“When you open your mind you allow demons to take over.”
Dr. Angstrom H. Troubador Rinpochet, a living reincarnation of the Padmasambhava, said, “This video did not offend me at all, and if people are afraid of demons then they probably should not meditate.”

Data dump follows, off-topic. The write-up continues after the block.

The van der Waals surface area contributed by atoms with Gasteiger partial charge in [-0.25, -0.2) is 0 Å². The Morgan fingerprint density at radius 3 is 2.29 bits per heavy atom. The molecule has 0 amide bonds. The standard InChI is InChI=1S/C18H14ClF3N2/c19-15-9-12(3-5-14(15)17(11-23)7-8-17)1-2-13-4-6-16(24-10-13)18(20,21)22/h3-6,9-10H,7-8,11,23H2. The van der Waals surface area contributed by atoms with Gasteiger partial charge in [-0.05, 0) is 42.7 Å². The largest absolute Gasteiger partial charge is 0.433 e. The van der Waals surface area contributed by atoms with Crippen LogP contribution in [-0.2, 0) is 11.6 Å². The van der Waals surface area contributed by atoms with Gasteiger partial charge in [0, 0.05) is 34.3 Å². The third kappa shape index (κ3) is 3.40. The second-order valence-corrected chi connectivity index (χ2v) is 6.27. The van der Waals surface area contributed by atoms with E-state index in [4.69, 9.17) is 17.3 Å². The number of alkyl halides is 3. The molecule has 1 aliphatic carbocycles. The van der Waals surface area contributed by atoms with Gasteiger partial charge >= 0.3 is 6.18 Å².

Continued interaction with aspiring hip-hop talent on Twitter reveals two camps: Pro-Illuminati and Anti-Illuminati. In hip-hop mythology the Illuminati not only control the levers of global power, but also and most importantly manage the rise and fall of famous artists. The Anti-Illuminati seem to espouse a wider range of viewpoints than the Pro-Illuminati, whose tweets are often mystical and heavily influenced by eastern spiritual traditions. One Pro-Illuminati rapper known as Jevohan D. Barnes posted a video of an ecstatic peak experience which was triggered by sight of a near hashtag formed by chemtrails a day after a much better “tic tac toe.” Anti-Illuminati artists, on the other hand, are as often xenophobic as transcendent, but it is among this camp where the most expressive social criticism and self-reliant gangsterisms are to be found in the vein of rap legend Tupac’s “Killuminati” and “Makaveli” albums.